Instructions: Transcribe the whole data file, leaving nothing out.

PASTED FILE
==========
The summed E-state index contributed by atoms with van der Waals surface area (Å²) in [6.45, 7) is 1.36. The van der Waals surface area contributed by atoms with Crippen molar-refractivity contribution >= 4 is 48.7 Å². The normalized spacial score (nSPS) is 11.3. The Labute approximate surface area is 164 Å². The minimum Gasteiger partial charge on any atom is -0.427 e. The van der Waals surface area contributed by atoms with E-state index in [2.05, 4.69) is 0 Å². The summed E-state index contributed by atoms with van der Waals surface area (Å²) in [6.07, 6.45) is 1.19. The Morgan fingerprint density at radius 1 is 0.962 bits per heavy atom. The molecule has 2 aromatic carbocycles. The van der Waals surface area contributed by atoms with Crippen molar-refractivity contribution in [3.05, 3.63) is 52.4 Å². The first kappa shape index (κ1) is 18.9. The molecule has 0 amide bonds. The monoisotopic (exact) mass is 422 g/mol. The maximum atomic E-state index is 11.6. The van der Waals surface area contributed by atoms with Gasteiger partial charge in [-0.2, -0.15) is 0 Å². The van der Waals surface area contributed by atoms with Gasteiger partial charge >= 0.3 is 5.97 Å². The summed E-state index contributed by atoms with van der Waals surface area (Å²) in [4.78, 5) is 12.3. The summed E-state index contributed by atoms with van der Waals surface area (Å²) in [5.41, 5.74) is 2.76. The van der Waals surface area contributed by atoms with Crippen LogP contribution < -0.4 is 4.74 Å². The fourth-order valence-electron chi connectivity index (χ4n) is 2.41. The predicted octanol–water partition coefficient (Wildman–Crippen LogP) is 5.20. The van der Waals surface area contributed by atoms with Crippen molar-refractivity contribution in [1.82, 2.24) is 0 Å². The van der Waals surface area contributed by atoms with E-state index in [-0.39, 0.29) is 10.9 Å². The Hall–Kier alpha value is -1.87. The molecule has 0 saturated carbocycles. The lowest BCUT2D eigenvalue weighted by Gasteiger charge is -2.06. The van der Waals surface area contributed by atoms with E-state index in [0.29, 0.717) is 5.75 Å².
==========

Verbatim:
The summed E-state index contributed by atoms with van der Waals surface area (Å²) in [6.45, 7) is 1.36. The van der Waals surface area contributed by atoms with Crippen molar-refractivity contribution >= 4 is 48.7 Å². The normalized spacial score (nSPS) is 11.3. The Labute approximate surface area is 164 Å². The minimum Gasteiger partial charge on any atom is -0.427 e. The van der Waals surface area contributed by atoms with E-state index in [2.05, 4.69) is 0 Å². The summed E-state index contributed by atoms with van der Waals surface area (Å²) in [6.07, 6.45) is 1.19. The Morgan fingerprint density at radius 1 is 0.962 bits per heavy atom. The molecule has 2 aromatic carbocycles. The van der Waals surface area contributed by atoms with Crippen molar-refractivity contribution in [3.05, 3.63) is 52.4 Å². The first kappa shape index (κ1) is 18.9. The molecule has 0 amide bonds. The monoisotopic (exact) mass is 422 g/mol. The maximum atomic E-state index is 11.6. The van der Waals surface area contributed by atoms with Gasteiger partial charge in [-0.2, -0.15) is 0 Å². The van der Waals surface area contributed by atoms with Gasteiger partial charge >= 0.3 is 5.97 Å². The summed E-state index contributed by atoms with van der Waals surface area (Å²) in [4.78, 5) is 12.3. The summed E-state index contributed by atoms with van der Waals surface area (Å²) in [5.41, 5.74) is 2.76. The van der Waals surface area contributed by atoms with Crippen LogP contribution < -0.4 is 4.74 Å². The fourth-order valence-electron chi connectivity index (χ4n) is 2.41. The predicted octanol–water partition coefficient (Wildman–Crippen LogP) is 5.20. The van der Waals surface area contributed by atoms with Crippen molar-refractivity contribution in [1.82, 2.24) is 0 Å². The van der Waals surface area contributed by atoms with E-state index in [-0.39, 0.29) is 10.9 Å². The Hall–Kier alpha value is -1.87. The molecule has 0 saturated carbocycles. The lowest BCUT2D eigenvalue weighted by Gasteiger charge is -2.06. The van der Waals surface area contributed by atoms with E-state index in [0.29, 0.717) is 5.75 Å².